The Evolution of Cooperation

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The Evolution of Cooperation generally refers to:

This article is an introduction to how game theory and computer modeling are illuminating certain aspects of moral and political philosophy, particularly the role of individuals in groups, the "biology of selfishness and altruism",[2] and how cooperation can be evolutionarily advantageous.

Contents

Operations Research

The idea that human behavior can be usefully analyzed mathematically gained great credibility following the application of operations research in World War II to improve military operations. One famous example involved how the Royal Air Force hunted submarines in the Bay of Biscay.[3] It had seemed to make sense to patrol the areas where submarines were most frequently seen. Then it was pointed out that "seeing the most submarines" was also a function of patrol density – i.e., of the number of eyes looking. Making an allowance for patrol density showed that patrols were more efficient – that is, found more submarines per patrol – in other areas. Making appropriate adjustments increased the overall effectiveness.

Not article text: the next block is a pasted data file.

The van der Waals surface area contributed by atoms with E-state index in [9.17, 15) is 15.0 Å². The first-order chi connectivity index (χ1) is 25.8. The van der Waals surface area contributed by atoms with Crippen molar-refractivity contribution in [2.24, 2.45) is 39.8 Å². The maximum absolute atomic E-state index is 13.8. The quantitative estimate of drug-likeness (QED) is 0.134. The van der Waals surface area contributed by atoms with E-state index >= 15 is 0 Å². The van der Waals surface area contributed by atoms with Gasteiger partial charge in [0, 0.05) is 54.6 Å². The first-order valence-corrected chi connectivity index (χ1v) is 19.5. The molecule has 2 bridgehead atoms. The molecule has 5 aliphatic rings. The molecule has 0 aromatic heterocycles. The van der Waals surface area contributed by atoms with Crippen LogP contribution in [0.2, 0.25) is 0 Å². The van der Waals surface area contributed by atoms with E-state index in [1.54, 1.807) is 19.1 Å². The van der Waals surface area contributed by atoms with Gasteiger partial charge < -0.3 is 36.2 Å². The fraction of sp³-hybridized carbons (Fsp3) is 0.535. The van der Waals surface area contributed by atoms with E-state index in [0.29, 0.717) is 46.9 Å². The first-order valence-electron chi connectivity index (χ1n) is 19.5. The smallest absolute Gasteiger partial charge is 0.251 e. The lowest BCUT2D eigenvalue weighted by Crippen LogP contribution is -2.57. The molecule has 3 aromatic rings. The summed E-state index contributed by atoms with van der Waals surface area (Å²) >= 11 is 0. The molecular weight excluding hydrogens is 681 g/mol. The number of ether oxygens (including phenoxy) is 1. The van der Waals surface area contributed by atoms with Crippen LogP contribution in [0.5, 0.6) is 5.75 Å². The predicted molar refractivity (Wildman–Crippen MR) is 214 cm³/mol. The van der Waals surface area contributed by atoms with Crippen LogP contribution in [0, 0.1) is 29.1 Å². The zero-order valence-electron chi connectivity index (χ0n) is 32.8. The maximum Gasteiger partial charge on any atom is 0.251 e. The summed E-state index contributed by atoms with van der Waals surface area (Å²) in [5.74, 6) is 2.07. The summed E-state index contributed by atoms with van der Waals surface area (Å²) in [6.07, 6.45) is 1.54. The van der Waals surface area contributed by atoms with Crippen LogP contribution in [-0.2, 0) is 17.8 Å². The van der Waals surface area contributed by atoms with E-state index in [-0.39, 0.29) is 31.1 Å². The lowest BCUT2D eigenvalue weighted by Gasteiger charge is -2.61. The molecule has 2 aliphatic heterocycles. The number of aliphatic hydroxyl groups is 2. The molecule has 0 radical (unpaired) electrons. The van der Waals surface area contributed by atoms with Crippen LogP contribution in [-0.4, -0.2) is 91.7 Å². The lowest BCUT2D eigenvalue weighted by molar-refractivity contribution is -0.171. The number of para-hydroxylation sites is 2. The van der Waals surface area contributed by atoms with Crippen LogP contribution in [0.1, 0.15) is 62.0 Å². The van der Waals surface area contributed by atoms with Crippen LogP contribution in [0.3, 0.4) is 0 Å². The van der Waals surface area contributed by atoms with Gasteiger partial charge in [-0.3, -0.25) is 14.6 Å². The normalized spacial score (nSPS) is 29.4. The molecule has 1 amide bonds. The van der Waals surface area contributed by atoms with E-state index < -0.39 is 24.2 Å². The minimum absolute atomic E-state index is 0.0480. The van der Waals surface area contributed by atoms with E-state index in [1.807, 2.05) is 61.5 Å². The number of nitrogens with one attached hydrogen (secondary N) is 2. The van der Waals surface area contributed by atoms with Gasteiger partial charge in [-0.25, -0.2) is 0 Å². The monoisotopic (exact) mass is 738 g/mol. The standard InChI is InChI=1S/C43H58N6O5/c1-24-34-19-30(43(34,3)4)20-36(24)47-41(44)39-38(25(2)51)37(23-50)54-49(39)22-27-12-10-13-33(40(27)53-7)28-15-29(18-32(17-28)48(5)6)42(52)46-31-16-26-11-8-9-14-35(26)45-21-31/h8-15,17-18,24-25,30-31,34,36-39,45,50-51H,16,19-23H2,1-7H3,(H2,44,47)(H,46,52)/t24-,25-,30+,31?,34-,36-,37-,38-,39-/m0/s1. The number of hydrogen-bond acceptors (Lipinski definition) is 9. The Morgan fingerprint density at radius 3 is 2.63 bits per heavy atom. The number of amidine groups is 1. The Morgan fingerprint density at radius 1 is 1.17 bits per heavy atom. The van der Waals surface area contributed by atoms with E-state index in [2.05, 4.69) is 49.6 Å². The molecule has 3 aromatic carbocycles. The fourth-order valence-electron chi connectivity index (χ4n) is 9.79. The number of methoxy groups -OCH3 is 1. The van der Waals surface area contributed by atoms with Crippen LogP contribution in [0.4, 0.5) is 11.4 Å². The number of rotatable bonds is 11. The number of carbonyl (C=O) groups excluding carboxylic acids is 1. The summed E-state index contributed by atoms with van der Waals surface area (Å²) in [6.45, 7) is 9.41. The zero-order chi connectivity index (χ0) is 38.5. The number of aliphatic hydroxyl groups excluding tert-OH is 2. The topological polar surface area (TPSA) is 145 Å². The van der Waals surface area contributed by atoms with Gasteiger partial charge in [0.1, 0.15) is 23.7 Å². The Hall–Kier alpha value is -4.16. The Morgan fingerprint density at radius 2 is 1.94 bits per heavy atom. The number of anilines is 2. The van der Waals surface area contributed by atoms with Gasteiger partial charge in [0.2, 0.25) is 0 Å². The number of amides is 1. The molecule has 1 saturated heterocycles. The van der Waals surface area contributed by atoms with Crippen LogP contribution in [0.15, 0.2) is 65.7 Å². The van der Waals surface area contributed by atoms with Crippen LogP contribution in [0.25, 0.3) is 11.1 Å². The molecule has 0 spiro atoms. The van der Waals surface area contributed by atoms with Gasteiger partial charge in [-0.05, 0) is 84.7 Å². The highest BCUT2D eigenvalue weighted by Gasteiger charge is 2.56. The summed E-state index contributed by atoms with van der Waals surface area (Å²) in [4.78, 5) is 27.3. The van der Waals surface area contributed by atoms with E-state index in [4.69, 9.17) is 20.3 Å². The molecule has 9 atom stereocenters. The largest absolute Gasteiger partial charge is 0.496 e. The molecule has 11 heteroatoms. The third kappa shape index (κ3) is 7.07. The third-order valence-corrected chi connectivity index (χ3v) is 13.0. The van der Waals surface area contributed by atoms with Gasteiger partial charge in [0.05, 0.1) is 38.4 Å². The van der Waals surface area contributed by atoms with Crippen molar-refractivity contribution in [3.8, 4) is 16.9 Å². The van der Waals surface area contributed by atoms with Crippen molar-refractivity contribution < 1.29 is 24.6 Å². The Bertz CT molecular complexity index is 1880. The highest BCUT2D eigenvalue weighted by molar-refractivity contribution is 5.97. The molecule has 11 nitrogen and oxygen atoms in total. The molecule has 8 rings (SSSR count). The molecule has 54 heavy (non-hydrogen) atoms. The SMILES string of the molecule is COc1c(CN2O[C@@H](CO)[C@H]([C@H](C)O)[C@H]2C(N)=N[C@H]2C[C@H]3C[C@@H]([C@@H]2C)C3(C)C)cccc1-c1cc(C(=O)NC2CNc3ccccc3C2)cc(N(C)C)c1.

Game Theory

Accounts of the success of operations research during the war, publication in 1944 of John von Neumann and Oskar Morgenstern's Theory of Games and Economic Behavior (Von Neumann & Morgenstern 1944) on the use of game theory for developing and analyzing optimal strategies for military and other uses, and publication of John William's The Compleat Strategyst, a popular exposition of game theory,[4] led to a greater appreciation of mathematical analysis of human behavior.[5]

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